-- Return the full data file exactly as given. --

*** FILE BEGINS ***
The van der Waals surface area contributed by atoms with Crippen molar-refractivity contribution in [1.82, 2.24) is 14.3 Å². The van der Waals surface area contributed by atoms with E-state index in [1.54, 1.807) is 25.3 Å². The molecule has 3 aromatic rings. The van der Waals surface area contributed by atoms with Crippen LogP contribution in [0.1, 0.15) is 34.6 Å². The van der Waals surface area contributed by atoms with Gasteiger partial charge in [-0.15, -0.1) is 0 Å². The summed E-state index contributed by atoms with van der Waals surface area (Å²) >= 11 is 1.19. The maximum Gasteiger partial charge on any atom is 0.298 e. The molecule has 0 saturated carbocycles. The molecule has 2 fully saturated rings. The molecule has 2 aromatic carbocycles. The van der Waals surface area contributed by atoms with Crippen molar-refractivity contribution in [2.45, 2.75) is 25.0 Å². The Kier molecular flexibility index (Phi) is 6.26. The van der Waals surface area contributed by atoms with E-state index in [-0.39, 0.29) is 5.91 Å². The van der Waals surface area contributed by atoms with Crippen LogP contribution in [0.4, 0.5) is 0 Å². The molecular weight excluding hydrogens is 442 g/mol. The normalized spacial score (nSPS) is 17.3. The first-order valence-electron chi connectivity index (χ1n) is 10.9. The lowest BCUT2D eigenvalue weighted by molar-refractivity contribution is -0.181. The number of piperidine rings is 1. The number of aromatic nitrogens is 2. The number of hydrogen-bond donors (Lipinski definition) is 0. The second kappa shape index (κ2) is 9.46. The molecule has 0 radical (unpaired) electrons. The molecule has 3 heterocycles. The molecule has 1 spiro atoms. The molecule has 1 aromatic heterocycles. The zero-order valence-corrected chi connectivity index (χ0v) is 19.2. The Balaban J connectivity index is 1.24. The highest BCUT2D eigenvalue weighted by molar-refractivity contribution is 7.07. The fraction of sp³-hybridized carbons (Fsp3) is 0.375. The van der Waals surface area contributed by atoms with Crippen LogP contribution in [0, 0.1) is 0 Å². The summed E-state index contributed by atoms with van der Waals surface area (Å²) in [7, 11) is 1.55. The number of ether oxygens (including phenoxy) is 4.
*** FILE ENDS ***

The van der Waals surface area contributed by atoms with Crippen molar-refractivity contribution in [1.82, 2.24) is 14.3 Å². The van der Waals surface area contributed by atoms with E-state index in [1.54, 1.807) is 25.3 Å². The molecule has 3 aromatic rings. The van der Waals surface area contributed by atoms with Crippen LogP contribution in [0.1, 0.15) is 34.6 Å². The van der Waals surface area contributed by atoms with Gasteiger partial charge in [-0.15, -0.1) is 0 Å². The summed E-state index contributed by atoms with van der Waals surface area (Å²) >= 11 is 1.19. The maximum Gasteiger partial charge on any atom is 0.298 e. The molecule has 0 saturated carbocycles. The molecule has 2 fully saturated rings. The molecule has 2 aromatic carbocycles. The van der Waals surface area contributed by atoms with Crippen molar-refractivity contribution in [2.45, 2.75) is 25.0 Å². The Kier molecular flexibility index (Phi) is 6.26. The van der Waals surface area contributed by atoms with E-state index in [-0.39, 0.29) is 5.91 Å². The van der Waals surface area contributed by atoms with Crippen LogP contribution in [0.4, 0.5) is 0 Å². The molecular weight excluding hydrogens is 442 g/mol. The normalized spacial score (nSPS) is 17.3. The first-order valence-electron chi connectivity index (χ1n) is 10.9. The lowest BCUT2D eigenvalue weighted by molar-refractivity contribution is -0.181. The number of piperidine rings is 1. The number of aromatic nitrogens is 2. The number of hydrogen-bond donors (Lipinski definition) is 0. The second kappa shape index (κ2) is 9.46. The molecule has 0 radical (unpaired) electrons. The molecule has 3 heterocycles. The molecule has 1 spiro atoms. The molecule has 1 aromatic heterocycles. The zero-order valence-corrected chi connectivity index (χ0v) is 19.2. The Balaban J connectivity index is 1.24. The highest BCUT2D eigenvalue weighted by molar-refractivity contribution is 7.07. The fraction of sp³-hybridized carbons (Fsp3) is 0.375. The van der Waals surface area contributed by atoms with Crippen LogP contribution in [0, 0.1) is 0 Å². The summed E-state index contributed by atoms with van der Waals surface area (Å²) in [7, 11) is 1.55. The number of ether oxygens (including phenoxy) is 4.